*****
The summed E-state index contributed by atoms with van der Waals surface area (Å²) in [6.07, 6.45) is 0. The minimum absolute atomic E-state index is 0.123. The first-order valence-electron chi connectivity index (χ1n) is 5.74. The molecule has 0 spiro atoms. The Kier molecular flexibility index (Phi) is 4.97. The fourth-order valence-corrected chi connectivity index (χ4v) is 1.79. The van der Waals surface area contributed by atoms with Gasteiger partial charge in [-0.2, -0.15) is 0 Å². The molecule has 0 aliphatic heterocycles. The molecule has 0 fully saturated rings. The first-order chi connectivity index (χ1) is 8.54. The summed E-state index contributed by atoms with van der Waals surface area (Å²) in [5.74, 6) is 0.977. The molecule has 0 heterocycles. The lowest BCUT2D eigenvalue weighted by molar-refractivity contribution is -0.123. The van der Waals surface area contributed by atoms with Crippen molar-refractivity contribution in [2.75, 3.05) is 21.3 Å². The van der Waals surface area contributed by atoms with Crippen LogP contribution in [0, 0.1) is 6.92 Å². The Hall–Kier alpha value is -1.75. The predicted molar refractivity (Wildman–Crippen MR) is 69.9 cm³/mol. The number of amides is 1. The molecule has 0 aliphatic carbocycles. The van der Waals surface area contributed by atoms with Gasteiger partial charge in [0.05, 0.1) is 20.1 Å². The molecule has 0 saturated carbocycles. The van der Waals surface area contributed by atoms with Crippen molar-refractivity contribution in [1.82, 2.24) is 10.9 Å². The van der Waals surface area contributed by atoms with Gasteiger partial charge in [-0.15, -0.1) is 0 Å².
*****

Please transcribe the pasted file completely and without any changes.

The summed E-state index contributed by atoms with van der Waals surface area (Å²) in [6.07, 6.45) is 0. The minimum absolute atomic E-state index is 0.123. The first-order valence-electron chi connectivity index (χ1n) is 5.74. The molecule has 0 spiro atoms. The Kier molecular flexibility index (Phi) is 4.97. The fourth-order valence-corrected chi connectivity index (χ4v) is 1.79. The van der Waals surface area contributed by atoms with Gasteiger partial charge in [-0.2, -0.15) is 0 Å². The molecule has 0 aliphatic heterocycles. The molecule has 0 fully saturated rings. The first-order chi connectivity index (χ1) is 8.54. The summed E-state index contributed by atoms with van der Waals surface area (Å²) in [5.74, 6) is 0.977. The molecule has 0 heterocycles. The lowest BCUT2D eigenvalue weighted by molar-refractivity contribution is -0.123. The van der Waals surface area contributed by atoms with Crippen molar-refractivity contribution in [2.75, 3.05) is 21.3 Å². The van der Waals surface area contributed by atoms with Crippen LogP contribution in [0, 0.1) is 6.92 Å². The Hall–Kier alpha value is -1.75. The predicted molar refractivity (Wildman–Crippen MR) is 69.9 cm³/mol. The number of amides is 1. The molecule has 0 aliphatic carbocycles. The van der Waals surface area contributed by atoms with Gasteiger partial charge in [0.05, 0.1) is 20.1 Å². The molecule has 0 saturated carbocycles. The van der Waals surface area contributed by atoms with Crippen molar-refractivity contribution in [1.82, 2.24) is 10.9 Å². The van der Waals surface area contributed by atoms with Gasteiger partial charge in [-0.15, -0.1) is 0 Å².